Duodenal Switch: Be Prepared For Possible Vitamin Deficiencies With These Foods

Individuals suffering from obesity often suffer from vitamin deficiencies. This is why many people are tested before they undergo any type of weight loss surgery. However, even if the deficiencies aren't there before surgery, it's possible for them to develop post-op. Keep reading to learn of the possible vitamin deficiencies you may have to deal with when undergoing the duodenal switch (DS) procedure and what foods make adequate sources of these vitamins.

Potential Deficiencies After DS

One study suggests that individuals who have the duodenal switch procedure done are more likely to suffer from a deficiency of vitamin A, vitamin D and thiamine. It was determined that during the first few months following the conclusion of the surgery, some individuals would suffer thiamine deficiency. It was also concluded that during the first 12 months following the procedure, other individuals were at a higher risk of developing vitamin A and D deficiencies.

Although you could take a multi-vitamin or other oral supplements to help fight off the potential deficiencies that you may suffer, you could also incorporate certain foods into your diet. For many, this may prove to be easier and more beneficial than oral supplements that need to be taken each day. Below, you will find a few different types of food sources for each of these vitamins.

Vitamin A Food Sources

Vitamin A helps with your vision, cell growth and immune function. Some excellent sources of vitamin A include sweet baked potatoes with the skin, red peppers, carrots, spinach, broccoli, black-eyed peas, dried apricots, eggs and salmon.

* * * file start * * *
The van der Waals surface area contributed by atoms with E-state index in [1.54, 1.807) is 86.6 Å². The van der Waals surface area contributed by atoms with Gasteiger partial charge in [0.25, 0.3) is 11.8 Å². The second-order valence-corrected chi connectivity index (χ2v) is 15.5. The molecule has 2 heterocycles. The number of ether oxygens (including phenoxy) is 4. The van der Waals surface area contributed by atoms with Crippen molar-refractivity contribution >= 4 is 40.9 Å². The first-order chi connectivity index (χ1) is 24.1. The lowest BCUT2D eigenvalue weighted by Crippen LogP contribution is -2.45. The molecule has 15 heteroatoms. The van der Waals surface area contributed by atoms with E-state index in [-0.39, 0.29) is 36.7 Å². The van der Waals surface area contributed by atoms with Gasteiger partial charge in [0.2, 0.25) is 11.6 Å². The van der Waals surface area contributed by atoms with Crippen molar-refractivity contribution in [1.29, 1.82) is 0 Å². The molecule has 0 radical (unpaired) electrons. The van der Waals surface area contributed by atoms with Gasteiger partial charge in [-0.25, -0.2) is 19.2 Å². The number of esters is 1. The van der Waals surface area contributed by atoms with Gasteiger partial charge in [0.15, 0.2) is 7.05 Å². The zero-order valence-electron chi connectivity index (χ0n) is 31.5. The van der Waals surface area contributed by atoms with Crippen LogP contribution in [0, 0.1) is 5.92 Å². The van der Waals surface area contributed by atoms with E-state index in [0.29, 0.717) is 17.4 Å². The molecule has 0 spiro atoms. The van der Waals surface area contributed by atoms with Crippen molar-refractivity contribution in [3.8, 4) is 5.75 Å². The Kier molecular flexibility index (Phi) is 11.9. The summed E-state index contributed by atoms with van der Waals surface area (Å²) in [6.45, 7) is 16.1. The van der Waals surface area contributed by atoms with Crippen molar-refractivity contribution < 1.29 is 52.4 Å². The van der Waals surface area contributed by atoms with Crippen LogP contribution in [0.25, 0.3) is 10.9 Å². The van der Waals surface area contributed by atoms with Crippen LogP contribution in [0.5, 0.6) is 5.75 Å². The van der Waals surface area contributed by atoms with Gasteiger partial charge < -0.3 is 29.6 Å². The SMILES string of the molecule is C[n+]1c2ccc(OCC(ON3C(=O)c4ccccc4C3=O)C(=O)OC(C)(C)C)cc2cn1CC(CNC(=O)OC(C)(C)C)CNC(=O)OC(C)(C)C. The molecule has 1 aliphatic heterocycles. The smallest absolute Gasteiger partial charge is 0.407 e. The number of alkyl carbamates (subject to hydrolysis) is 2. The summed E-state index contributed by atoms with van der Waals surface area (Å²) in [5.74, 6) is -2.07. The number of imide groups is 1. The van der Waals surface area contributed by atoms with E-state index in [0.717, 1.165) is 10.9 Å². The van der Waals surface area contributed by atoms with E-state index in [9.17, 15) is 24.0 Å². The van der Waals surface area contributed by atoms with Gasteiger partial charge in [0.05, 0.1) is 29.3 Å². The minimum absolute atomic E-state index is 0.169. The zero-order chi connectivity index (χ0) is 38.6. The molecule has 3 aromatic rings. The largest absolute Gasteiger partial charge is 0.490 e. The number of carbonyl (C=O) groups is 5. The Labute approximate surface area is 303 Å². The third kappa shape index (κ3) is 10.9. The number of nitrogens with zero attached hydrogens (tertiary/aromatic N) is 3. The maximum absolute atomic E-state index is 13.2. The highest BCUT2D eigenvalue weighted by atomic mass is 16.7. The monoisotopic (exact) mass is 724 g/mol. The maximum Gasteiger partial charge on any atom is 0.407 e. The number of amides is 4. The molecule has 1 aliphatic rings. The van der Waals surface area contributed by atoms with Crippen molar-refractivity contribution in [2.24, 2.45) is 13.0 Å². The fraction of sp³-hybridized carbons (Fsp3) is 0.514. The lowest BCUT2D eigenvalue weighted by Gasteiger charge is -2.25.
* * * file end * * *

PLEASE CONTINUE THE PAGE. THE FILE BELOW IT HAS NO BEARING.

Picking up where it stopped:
Vitamin D Food Sources

Vitamin D is one of the most important vitamins for healthy bones and helps to prevent osteoarthritis. To get your intake of vitamin D, you can indulge in fatty fish (tuna and salmon), egg yolks, milk, cheese and orange juice. Another way to get some good vitamin D is to get out in the sun, as the body naturally processes the vitamin when the skin is exposed to the sun.

Thiamine Food Sources

Also known as vitamin B1, thiamine assists the body in converting carbs into energy for the body. Thiamine can be found in lean pork, fish, seeds, nuts, eggs, peas, legumes and dried milk. It can also be found in whole grain breads, pastas, cereals and other similar products.

If you're worried about the vitamin deficiencies following the duodenal switch procedure, speak to your duodenal switch surgeons about your concerns. They can help guide you in the right direction of how to handle the situation and get you tested for any deficiencies that you may have now. This information can go a long way in determining whether vitamin deficiency is something you need to worry about following the surgery.